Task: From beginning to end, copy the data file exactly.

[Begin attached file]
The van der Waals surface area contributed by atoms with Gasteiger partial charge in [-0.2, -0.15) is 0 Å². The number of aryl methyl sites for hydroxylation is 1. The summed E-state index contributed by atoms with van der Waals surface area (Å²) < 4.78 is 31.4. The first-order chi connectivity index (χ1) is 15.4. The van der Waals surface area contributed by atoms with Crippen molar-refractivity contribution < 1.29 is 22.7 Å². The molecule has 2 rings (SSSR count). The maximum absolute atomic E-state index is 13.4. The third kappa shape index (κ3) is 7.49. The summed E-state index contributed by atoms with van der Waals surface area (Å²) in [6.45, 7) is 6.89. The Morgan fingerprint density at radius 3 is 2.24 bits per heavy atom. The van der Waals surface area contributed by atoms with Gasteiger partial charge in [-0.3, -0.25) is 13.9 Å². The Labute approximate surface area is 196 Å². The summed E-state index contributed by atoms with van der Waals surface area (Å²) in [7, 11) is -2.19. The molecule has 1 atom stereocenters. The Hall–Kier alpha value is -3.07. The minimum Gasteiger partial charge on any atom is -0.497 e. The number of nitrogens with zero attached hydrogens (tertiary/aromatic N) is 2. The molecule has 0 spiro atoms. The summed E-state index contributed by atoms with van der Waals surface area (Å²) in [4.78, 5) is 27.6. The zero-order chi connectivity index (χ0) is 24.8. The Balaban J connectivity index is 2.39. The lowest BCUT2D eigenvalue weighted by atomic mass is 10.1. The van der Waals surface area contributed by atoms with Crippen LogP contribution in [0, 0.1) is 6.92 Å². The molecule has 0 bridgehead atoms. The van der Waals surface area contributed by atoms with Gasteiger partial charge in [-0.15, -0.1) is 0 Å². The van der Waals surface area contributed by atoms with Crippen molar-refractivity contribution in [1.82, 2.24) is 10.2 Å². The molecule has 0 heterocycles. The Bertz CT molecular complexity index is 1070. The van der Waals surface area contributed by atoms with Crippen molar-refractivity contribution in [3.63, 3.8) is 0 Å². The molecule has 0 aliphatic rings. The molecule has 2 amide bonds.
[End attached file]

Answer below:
The van der Waals surface area contributed by atoms with Gasteiger partial charge in [-0.2, -0.15) is 0 Å². The number of aryl methyl sites for hydroxylation is 1. The summed E-state index contributed by atoms with van der Waals surface area (Å²) < 4.78 is 31.4. The first-order chi connectivity index (χ1) is 15.4. The van der Waals surface area contributed by atoms with Crippen molar-refractivity contribution < 1.29 is 22.7 Å². The molecule has 2 rings (SSSR count). The maximum absolute atomic E-state index is 13.4. The third kappa shape index (κ3) is 7.49. The summed E-state index contributed by atoms with van der Waals surface area (Å²) in [6.45, 7) is 6.89. The Morgan fingerprint density at radius 3 is 2.24 bits per heavy atom. The van der Waals surface area contributed by atoms with Gasteiger partial charge in [-0.3, -0.25) is 13.9 Å². The Labute approximate surface area is 196 Å². The summed E-state index contributed by atoms with van der Waals surface area (Å²) in [7, 11) is -2.19. The molecule has 1 atom stereocenters. The Hall–Kier alpha value is -3.07. The minimum Gasteiger partial charge on any atom is -0.497 e. The number of nitrogens with zero attached hydrogens (tertiary/aromatic N) is 2. The molecule has 0 spiro atoms. The summed E-state index contributed by atoms with van der Waals surface area (Å²) in [4.78, 5) is 27.6. The zero-order chi connectivity index (χ0) is 24.8. The Balaban J connectivity index is 2.39. The lowest BCUT2D eigenvalue weighted by atomic mass is 10.1. The van der Waals surface area contributed by atoms with Crippen LogP contribution in [0, 0.1) is 6.92 Å². The molecule has 0 bridgehead atoms. The van der Waals surface area contributed by atoms with Gasteiger partial charge in [-0.15, -0.1) is 0 Å². The van der Waals surface area contributed by atoms with Crippen molar-refractivity contribution in [1.82, 2.24) is 10.2 Å². The molecule has 0 heterocycles. The Bertz CT molecular complexity index is 1070. The van der Waals surface area contributed by atoms with Crippen molar-refractivity contribution in [3.63, 3.8) is 0 Å². The molecule has 0 aliphatic rings. The molecule has 2 amide bonds.